Cancer is a morbid topic for any discussion but only by keeping this affliction on the front burner can we ever hope to control its widening incidence. With the exception of cardiovascular events, cancer is the greatest killer of Canadians annually. It does not discriminate by gender, age, or ethnicity. Some forms attack in our youth, some in our senior years but too many attack in our prime. What is cancer? Plainly described it is an accelerated growth of the body’s cells along abnormal and dysfunctional lines the result of either genetic flaws such as the familial occurrence of bowel and breast cancer or external triggers such as the carcinogens in cigarettes. Cancer crosses all socioeconomic lines striking the impoverished equally with those aspiring to lead us. Case in point. Bowel cancer. It is diagnosed in a ratio of 3:2 men vs women. About 1 in 12 men will acquire bowel cancer in their lifetime and half of these will be fatal. For women, the statistic is 1 in 16 and half of these too will die. Bowel cancer or colorectal cancer as it is classified medically is described in “stages” with stage 0 limited to the inner surface of the bowel usually in the form of a polyp. In stage 1, the cancer has invaded the lining of the bowel but not through the muscle layer of the wall. In stage 2, the cancer has penetrated the muscle layer spreading in to nearby tissue but not yet to or in to the lymph nodes. Stage 4 is invasive to the lymph nodes and finally in stage 5 the cancer has metastasized to other major organs such as liver and lungs. Clearly, it behoves us to diagnose this affliction before the latter stages are reached. The large intestine in humans is approximately NINE feet in length terminating with the rectum at the anus. Colon cancer in its initial stages is silent and buried deep in the mass of abdominal tissues so how do we diagnose this hidden threat? First and foremost is family history. Colon cancer in grandparent, parent or sibling is always a red flag. So is a history of long term smoking and or alcohol use. People of both genders with a protracted history of inflammatory bowel diseases historically have a significantly elevated risk level. Clues to an evolving problem may be a subtle but persistent change in bowel habits especially narrowing of the stool or a sensation the bowel has not completely emptied. Blood, which may be bright red if the lesion is lower, or darker even black if the cancer is higher is always a red flag. Any persistent abdominal pain accompanied by bloating, cramping and alternating constipation then looser stools is another clue. In the early stages the first clues may be unexplained fatigue and/or weight loss possibly vomiting if the bowel becomes obstructed.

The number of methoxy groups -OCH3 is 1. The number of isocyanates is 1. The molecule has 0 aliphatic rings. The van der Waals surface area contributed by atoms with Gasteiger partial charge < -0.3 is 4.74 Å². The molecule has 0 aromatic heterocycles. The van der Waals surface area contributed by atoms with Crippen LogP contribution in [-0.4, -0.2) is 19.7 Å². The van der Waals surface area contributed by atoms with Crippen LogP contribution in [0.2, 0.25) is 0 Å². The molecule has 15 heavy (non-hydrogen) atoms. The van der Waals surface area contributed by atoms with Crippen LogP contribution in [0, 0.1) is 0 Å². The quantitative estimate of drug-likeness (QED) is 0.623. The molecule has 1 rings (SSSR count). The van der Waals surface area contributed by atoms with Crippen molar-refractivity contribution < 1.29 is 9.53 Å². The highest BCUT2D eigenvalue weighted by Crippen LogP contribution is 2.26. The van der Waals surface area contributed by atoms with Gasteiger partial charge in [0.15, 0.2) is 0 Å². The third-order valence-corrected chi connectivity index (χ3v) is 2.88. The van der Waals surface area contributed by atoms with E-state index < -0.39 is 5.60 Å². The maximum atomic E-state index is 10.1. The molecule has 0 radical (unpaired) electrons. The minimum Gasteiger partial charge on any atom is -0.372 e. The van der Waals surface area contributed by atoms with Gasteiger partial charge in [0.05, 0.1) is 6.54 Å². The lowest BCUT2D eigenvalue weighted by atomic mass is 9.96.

Colon cancer is unlikely to be found on physical examination in its early stages. Rectal examinations have minimal value except to differentiate the “rectal fullness” in men with enlarged prostates because the majority of cancers are more than a finger’s length from the bowel end. The GOLD STANDARD for bowel examination and biopsy is the colonoscopy usually done as an outpatient procedure with an intravenous hypnotic for anaesthesia and relaxation. If colon cancer runs in your family, colonoscopy may be recommended by your physician in mid thirty range. For the general population, mid forty is a safe starting point with a 5 to 10 year follow up dependent on risk factors. COLON cancer is the third commonest cancer in Canada and the second commonest fatal form. Don’t become one of these statistics. Heed the warning signs.
Dr. David Carll